By George P. Matysek Jr.
Catholic News Service

BALTIMORE (CNS) – Standing beneath a large crucifix in the sanctuary of a Baltimore church, Sister Helen Prejean, internationally acclaimed death penalty abolitionist, stretched out her arms and intently fixed her gaze on the hundreds of people who filled the pews.

“The cross has become a symbol of the suffering caused by murderers and capital punishment in America,” the Sister of St. Joseph of Medaille told the crowd at St. Pius X Church.

“On the one arm of the cross are the murderer and the murderer’s family. On the other… are the victim and the victim’s family,” said Sister Helen, whose book inspired the movie “Dead Man Walking.”

Speaking with the nun at the church Sept. 20 were Chris Conover and Kirk Bloodsworth, whose death-row convictions were overturned when DNA testing exonerated them years after their murder conviction.

Sister Helen has firsthand experience “entering into the mystery” of the cross, she said. She was the spiritual adviser to Patrick Sonnier in Louisiana. She accompanied the convicted murderer to his execution by electrocution, which she recounts in her book, and later accompanied five more men to their deaths.

Sister Helen also founded Survive, a group that provides counseling and support for the grieving families of murder victims.

The time has come to help bring healing by abolishing the death penalty in America, Sister Helen said. Marylanders can take the lead by making their state one of the first in the country to do away with capital punishment since it was reinstated by the Supreme Court in 1976, she said.

Last year, an effort to repeal the death penalty in Maryland and replace it with a sentence of life without parole failed to reach the Senate floor by just one vote. A similar measure, which has the backing of Maryland’s Catholic bishops, is expected to be introduced in the upcoming General Assembly.

Calling the death penalty nothing more than “legalized vengeance,” Sister Helen said the gift of being a Catholic is embracing the “seamless garment of life” – respecting the dignity of life from conception until natural death.

“We don’t cause life, so is it our job to take it away?” Sister Helen asked. “Is it our right to trust a human, fallible system of capital punishment to take it away?”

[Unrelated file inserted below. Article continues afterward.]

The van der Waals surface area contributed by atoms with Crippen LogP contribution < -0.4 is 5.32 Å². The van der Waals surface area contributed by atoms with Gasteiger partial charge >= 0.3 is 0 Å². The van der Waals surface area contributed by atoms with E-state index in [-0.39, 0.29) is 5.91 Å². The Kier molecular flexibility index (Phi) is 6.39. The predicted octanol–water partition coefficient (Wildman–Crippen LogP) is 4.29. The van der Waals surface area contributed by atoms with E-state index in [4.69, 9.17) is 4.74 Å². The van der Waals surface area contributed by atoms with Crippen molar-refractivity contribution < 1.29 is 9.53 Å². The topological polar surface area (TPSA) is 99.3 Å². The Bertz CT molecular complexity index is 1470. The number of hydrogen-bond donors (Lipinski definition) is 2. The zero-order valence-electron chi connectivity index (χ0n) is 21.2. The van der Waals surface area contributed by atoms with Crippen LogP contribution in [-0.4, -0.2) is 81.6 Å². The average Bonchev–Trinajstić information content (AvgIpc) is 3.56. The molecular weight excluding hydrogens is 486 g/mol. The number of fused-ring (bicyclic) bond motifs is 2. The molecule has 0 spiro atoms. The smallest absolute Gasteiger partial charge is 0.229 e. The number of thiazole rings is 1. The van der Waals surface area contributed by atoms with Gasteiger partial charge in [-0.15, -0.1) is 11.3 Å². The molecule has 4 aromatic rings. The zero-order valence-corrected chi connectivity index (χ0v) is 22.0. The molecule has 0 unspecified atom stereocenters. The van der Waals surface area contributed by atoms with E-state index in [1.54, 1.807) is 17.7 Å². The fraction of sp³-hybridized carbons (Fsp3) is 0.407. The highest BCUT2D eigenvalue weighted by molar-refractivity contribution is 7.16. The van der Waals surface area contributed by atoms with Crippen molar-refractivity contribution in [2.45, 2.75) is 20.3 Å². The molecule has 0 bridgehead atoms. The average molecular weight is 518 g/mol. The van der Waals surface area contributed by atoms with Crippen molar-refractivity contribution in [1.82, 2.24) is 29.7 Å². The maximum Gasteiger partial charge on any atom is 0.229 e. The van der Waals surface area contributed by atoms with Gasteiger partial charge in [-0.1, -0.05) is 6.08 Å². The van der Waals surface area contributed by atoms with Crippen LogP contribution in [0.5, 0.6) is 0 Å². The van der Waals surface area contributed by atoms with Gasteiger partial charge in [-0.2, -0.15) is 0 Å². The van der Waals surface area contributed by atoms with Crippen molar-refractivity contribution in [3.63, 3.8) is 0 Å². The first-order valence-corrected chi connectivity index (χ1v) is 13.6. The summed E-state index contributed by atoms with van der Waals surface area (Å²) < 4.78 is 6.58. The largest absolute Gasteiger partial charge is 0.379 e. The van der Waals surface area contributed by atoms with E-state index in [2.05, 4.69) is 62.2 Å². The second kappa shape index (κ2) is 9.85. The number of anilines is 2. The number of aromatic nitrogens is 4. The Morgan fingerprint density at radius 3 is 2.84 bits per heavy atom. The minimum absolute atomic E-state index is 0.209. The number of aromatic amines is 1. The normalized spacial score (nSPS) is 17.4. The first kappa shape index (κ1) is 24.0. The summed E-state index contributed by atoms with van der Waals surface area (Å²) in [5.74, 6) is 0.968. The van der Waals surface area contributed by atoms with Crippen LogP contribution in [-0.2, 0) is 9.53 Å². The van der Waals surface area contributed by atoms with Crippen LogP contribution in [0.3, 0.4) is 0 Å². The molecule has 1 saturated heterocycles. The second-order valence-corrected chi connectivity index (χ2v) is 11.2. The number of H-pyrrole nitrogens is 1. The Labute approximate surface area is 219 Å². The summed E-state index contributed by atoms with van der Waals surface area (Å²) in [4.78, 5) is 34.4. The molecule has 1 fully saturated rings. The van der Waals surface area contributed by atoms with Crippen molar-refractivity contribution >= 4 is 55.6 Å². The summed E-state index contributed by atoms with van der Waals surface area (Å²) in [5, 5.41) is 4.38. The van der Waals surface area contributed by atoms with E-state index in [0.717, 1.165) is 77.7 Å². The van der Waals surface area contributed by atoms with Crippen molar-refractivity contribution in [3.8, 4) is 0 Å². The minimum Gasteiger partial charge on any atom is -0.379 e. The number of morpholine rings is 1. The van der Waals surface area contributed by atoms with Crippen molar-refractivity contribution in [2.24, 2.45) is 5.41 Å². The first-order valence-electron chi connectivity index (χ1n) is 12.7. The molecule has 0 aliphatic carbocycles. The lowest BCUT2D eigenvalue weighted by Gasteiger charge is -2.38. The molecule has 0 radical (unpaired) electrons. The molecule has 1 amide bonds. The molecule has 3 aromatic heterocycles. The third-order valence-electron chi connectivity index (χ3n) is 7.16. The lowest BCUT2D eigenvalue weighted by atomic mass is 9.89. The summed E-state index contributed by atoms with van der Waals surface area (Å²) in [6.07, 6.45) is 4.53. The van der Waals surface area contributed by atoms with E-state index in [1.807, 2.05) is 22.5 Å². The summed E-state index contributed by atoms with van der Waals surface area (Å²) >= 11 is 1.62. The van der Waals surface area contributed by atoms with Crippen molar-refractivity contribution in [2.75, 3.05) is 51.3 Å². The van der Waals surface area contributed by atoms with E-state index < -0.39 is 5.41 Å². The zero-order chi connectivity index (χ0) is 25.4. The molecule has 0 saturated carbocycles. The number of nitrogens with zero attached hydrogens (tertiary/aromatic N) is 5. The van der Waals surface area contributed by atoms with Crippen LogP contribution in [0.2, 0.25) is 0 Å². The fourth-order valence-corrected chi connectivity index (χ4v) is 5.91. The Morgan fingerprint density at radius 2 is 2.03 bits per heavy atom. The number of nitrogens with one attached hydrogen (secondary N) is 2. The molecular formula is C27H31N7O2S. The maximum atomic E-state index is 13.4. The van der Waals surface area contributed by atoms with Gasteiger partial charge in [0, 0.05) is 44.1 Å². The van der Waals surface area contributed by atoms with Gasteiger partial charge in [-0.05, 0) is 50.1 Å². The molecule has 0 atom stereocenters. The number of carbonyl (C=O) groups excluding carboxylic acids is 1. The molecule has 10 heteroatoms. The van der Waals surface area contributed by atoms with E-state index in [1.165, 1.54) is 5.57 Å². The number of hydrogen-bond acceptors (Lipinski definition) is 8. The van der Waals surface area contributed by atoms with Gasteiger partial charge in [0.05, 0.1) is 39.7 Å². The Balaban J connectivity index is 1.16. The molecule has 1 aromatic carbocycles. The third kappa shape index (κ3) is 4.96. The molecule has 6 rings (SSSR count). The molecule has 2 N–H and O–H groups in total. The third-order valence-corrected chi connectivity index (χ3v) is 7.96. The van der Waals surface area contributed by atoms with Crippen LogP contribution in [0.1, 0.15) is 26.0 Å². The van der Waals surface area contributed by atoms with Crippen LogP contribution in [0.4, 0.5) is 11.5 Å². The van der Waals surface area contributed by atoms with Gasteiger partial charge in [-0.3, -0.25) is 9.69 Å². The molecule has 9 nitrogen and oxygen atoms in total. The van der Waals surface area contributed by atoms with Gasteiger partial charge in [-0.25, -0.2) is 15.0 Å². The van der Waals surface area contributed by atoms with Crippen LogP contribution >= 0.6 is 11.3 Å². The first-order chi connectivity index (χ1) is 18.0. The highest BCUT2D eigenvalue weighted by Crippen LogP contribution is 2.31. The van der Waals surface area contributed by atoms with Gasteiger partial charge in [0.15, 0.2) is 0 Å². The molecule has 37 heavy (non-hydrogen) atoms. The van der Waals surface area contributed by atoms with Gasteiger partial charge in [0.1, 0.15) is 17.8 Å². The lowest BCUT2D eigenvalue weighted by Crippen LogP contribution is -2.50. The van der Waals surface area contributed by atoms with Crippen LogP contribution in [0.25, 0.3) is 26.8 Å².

Sister Helen said she believed two of the men she accompanied to their deaths were innocent.

Since 1973, more than 120 men and women have been freed from death row after evidence demonstrated their innocence, according to Maryland Citizens Against State Executions.

Conover, a former parishioner of St. Pius X who received his first Communion there, stood in his hometown church and explained how he spent 18 years in prison for a double murder he didn’t commit. He was freed on the basis of DNA evidence.

Conover, who now lives in North Carolina, challenged those who support the death penalty to ask themselves if they are willing to let innocent people die in a flawed system.

Bloodsworth, an Eastern Shore native who was the first death-row inmate to be released as a result of DNA testing, told the audience that he and Conover are living reminders that innocent people will inevitably get swept up in the capital punishment net.

“If it can happen to an honorably discharged Marine like me, with no criminal record, it can happen to you,” said Bloodsworth.

In an interview with The Catholic Review, Baltimore’s archdiocesan newspaper, Sister Helen said Catholic attitudes about the death penalty are shifting. Recent polls showed that only 41 percent of young Catholics under age 30 support the death penalty, she said.

Sister Helen raised questions about how the death penalty is applied in Maryland, noting that all the people the state has executed and the five people currently on death row have killed white people.

“Eighty percent of the homicide victims of the people in Maryland are people of color,” said Sister Helen, who had breakfast with several Maryland lawmakers during her visit. “So why is it the death penalty is given only for those who kill white people? People are waking up to racism.”

Sister Helen said ending the death penalty isn’t about letting murderers off or making society unsafe. Quoting Pope John Paul II, she pointed out that prisons in modern society can safely keep convicted murderers off the streets.

“Even those who have committed terrible crimes have a dignity that must not be taken from them,” she said.